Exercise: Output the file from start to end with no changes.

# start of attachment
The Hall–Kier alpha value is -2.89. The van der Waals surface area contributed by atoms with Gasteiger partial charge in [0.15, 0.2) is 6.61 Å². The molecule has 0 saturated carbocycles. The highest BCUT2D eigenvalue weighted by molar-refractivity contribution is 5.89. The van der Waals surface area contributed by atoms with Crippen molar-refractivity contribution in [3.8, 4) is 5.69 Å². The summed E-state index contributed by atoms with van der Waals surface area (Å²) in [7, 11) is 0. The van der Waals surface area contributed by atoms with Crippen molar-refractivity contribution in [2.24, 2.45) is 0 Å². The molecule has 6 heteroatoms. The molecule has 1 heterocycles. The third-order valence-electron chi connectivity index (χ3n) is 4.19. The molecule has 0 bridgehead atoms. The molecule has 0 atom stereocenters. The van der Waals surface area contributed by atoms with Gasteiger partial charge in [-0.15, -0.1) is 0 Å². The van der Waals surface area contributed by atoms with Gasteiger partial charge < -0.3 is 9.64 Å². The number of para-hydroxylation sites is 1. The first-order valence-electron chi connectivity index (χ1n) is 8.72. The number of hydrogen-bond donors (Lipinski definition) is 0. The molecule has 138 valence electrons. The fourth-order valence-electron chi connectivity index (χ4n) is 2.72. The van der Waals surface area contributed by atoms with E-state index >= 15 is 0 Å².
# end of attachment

The Hall–Kier alpha value is -2.89. The van der Waals surface area contributed by atoms with Gasteiger partial charge in [0.15, 0.2) is 6.61 Å². The molecule has 0 saturated carbocycles. The highest BCUT2D eigenvalue weighted by molar-refractivity contribution is 5.89. The van der Waals surface area contributed by atoms with Crippen molar-refractivity contribution in [3.8, 4) is 5.69 Å². The summed E-state index contributed by atoms with van der Waals surface area (Å²) in [7, 11) is 0. The van der Waals surface area contributed by atoms with Crippen molar-refractivity contribution in [2.24, 2.45) is 0 Å². The molecule has 6 heteroatoms. The molecule has 1 heterocycles. The third-order valence-electron chi connectivity index (χ3n) is 4.19. The molecule has 0 bridgehead atoms. The molecule has 0 atom stereocenters. The van der Waals surface area contributed by atoms with Gasteiger partial charge in [-0.15, -0.1) is 0 Å². The van der Waals surface area contributed by atoms with Gasteiger partial charge < -0.3 is 9.64 Å². The number of para-hydroxylation sites is 1. The first-order valence-electron chi connectivity index (χ1n) is 8.72. The number of hydrogen-bond donors (Lipinski definition) is 0. The molecule has 138 valence electrons. The fourth-order valence-electron chi connectivity index (χ4n) is 2.72. The van der Waals surface area contributed by atoms with E-state index >= 15 is 0 Å².